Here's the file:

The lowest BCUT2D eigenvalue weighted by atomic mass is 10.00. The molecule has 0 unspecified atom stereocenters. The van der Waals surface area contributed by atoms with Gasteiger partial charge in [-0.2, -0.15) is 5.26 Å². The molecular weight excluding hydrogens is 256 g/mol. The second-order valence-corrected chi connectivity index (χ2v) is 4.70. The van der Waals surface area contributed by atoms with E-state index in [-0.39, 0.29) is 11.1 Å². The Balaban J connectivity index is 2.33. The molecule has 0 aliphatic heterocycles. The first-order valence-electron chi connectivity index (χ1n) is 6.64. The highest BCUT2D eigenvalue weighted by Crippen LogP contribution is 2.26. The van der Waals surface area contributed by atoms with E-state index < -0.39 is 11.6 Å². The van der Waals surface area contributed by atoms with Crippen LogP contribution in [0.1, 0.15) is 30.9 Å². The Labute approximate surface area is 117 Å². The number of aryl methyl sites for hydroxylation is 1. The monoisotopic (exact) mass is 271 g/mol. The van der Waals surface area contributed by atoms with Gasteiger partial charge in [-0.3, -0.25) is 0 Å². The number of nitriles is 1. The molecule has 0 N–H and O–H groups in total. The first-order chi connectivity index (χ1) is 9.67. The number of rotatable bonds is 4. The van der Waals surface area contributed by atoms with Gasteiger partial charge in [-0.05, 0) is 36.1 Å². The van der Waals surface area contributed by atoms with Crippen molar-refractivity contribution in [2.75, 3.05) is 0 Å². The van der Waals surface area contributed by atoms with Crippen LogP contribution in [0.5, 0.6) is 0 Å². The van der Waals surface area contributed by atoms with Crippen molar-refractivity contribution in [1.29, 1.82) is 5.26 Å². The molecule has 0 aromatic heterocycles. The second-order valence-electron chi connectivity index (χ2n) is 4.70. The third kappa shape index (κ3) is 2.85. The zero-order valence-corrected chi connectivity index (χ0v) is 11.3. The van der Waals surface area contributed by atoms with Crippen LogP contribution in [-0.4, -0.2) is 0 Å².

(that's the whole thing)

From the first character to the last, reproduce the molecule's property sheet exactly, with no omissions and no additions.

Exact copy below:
The lowest BCUT2D eigenvalue weighted by atomic mass is 10.00. The molecule has 0 unspecified atom stereocenters. The van der Waals surface area contributed by atoms with Gasteiger partial charge in [-0.2, -0.15) is 5.26 Å². The molecular weight excluding hydrogens is 256 g/mol. The second-order valence-corrected chi connectivity index (χ2v) is 4.70. The van der Waals surface area contributed by atoms with E-state index in [-0.39, 0.29) is 11.1 Å². The Balaban J connectivity index is 2.33. The molecule has 0 aliphatic heterocycles. The first-order valence-electron chi connectivity index (χ1n) is 6.64. The highest BCUT2D eigenvalue weighted by Crippen LogP contribution is 2.26. The van der Waals surface area contributed by atoms with E-state index < -0.39 is 11.6 Å². The van der Waals surface area contributed by atoms with Crippen LogP contribution in [0.1, 0.15) is 30.9 Å². The Labute approximate surface area is 117 Å². The number of aryl methyl sites for hydroxylation is 1. The monoisotopic (exact) mass is 271 g/mol. The van der Waals surface area contributed by atoms with Gasteiger partial charge in [-0.3, -0.25) is 0 Å². The number of nitriles is 1. The molecule has 0 N–H and O–H groups in total. The first-order chi connectivity index (χ1) is 9.67. The number of rotatable bonds is 4. The van der Waals surface area contributed by atoms with Gasteiger partial charge in [-0.05, 0) is 36.1 Å². The van der Waals surface area contributed by atoms with Crippen molar-refractivity contribution in [2.75, 3.05) is 0 Å². The van der Waals surface area contributed by atoms with Crippen LogP contribution in [0.5, 0.6) is 0 Å². The van der Waals surface area contributed by atoms with Crippen molar-refractivity contribution in [1.29, 1.82) is 5.26 Å². The molecule has 0 aromatic heterocycles. The second-order valence-electron chi connectivity index (χ2n) is 4.70. The third kappa shape index (κ3) is 2.85. The zero-order valence-corrected chi connectivity index (χ0v) is 11.3. The van der Waals surface area contributed by atoms with Crippen LogP contribution in [-0.4, -0.2) is 0 Å².